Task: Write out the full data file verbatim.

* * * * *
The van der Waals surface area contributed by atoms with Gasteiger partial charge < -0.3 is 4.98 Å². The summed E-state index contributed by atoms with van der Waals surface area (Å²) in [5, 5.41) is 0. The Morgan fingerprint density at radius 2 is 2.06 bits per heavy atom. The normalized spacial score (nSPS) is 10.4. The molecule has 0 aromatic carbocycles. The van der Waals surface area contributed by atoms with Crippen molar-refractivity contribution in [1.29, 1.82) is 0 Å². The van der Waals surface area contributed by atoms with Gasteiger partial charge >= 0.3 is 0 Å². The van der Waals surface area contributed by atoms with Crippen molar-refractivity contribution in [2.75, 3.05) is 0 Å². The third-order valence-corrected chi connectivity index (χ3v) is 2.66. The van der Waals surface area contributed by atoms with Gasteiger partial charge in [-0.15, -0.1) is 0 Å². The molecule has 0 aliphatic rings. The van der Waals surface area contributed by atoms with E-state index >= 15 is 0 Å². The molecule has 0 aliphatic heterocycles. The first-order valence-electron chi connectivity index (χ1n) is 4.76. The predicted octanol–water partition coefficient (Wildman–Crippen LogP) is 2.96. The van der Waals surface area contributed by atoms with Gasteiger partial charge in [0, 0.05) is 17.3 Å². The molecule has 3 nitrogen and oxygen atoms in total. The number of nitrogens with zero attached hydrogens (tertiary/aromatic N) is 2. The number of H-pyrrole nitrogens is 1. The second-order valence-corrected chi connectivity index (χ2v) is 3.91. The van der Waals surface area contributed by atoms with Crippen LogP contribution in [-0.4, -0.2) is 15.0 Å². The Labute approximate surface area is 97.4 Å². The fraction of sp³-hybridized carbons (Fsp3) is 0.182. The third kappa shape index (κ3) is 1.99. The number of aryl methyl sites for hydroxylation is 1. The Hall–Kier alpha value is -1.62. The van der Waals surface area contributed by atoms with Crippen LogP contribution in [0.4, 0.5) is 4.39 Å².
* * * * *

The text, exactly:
The van der Waals surface area contributed by atoms with Gasteiger partial charge < -0.3 is 4.98 Å². The summed E-state index contributed by atoms with van der Waals surface area (Å²) in [5, 5.41) is 0. The Morgan fingerprint density at radius 2 is 2.06 bits per heavy atom. The normalized spacial score (nSPS) is 10.4. The molecule has 0 aromatic carbocycles. The van der Waals surface area contributed by atoms with Crippen molar-refractivity contribution in [1.29, 1.82) is 0 Å². The van der Waals surface area contributed by atoms with Gasteiger partial charge >= 0.3 is 0 Å². The van der Waals surface area contributed by atoms with Crippen molar-refractivity contribution in [2.75, 3.05) is 0 Å². The third-order valence-corrected chi connectivity index (χ3v) is 2.66. The van der Waals surface area contributed by atoms with Gasteiger partial charge in [-0.15, -0.1) is 0 Å². The molecule has 0 aliphatic rings. The van der Waals surface area contributed by atoms with E-state index >= 15 is 0 Å². The molecule has 0 aliphatic heterocycles. The first-order valence-electron chi connectivity index (χ1n) is 4.76. The predicted octanol–water partition coefficient (Wildman–Crippen LogP) is 2.96. The van der Waals surface area contributed by atoms with Gasteiger partial charge in [0, 0.05) is 17.3 Å². The molecule has 3 nitrogen and oxygen atoms in total. The number of nitrogens with zero attached hydrogens (tertiary/aromatic N) is 2. The number of H-pyrrole nitrogens is 1. The second-order valence-corrected chi connectivity index (χ2v) is 3.91. The van der Waals surface area contributed by atoms with Crippen LogP contribution in [-0.4, -0.2) is 15.0 Å². The Labute approximate surface area is 97.4 Å². The fraction of sp³-hybridized carbons (Fsp3) is 0.182. The third kappa shape index (κ3) is 1.99. The number of aryl methyl sites for hydroxylation is 1. The Hall–Kier alpha value is -1.62. The van der Waals surface area contributed by atoms with Crippen LogP contribution in [0.4, 0.5) is 4.39 Å².